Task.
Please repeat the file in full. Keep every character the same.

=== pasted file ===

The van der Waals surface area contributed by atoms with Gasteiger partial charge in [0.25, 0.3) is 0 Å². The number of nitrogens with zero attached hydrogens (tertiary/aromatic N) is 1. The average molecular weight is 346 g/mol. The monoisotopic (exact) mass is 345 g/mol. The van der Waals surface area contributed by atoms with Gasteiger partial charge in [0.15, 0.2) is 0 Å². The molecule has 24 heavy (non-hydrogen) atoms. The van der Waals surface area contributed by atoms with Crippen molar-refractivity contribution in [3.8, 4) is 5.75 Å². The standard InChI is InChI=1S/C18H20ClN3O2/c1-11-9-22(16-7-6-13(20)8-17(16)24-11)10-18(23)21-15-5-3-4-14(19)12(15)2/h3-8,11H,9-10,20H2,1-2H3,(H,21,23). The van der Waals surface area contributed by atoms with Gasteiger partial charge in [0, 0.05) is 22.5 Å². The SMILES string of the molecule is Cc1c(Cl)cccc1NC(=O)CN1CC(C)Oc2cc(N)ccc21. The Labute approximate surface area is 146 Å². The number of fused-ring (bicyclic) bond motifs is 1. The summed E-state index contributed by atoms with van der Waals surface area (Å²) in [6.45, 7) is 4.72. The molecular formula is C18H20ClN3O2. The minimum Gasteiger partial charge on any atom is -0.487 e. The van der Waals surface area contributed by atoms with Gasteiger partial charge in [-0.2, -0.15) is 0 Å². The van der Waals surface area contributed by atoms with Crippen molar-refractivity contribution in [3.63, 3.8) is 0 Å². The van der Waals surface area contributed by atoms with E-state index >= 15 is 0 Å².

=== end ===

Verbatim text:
The van der Waals surface area contributed by atoms with Gasteiger partial charge in [0.25, 0.3) is 0 Å². The number of nitrogens with zero attached hydrogens (tertiary/aromatic N) is 1. The average molecular weight is 346 g/mol. The monoisotopic (exact) mass is 345 g/mol. The van der Waals surface area contributed by atoms with Gasteiger partial charge in [0.15, 0.2) is 0 Å². The molecule has 24 heavy (non-hydrogen) atoms. The van der Waals surface area contributed by atoms with Crippen molar-refractivity contribution in [3.8, 4) is 5.75 Å². The standard InChI is InChI=1S/C18H20ClN3O2/c1-11-9-22(16-7-6-13(20)8-17(16)24-11)10-18(23)21-15-5-3-4-14(19)12(15)2/h3-8,11H,9-10,20H2,1-2H3,(H,21,23). The van der Waals surface area contributed by atoms with Gasteiger partial charge in [0, 0.05) is 22.5 Å². The SMILES string of the molecule is Cc1c(Cl)cccc1NC(=O)CN1CC(C)Oc2cc(N)ccc21. The Labute approximate surface area is 146 Å². The number of fused-ring (bicyclic) bond motifs is 1. The summed E-state index contributed by atoms with van der Waals surface area (Å²) in [6.45, 7) is 4.72. The molecular formula is C18H20ClN3O2. The minimum Gasteiger partial charge on any atom is -0.487 e. The van der Waals surface area contributed by atoms with Gasteiger partial charge in [-0.2, -0.15) is 0 Å². The van der Waals surface area contributed by atoms with Crippen molar-refractivity contribution in [3.63, 3.8) is 0 Å². The van der Waals surface area contributed by atoms with E-state index >= 15 is 0 Å².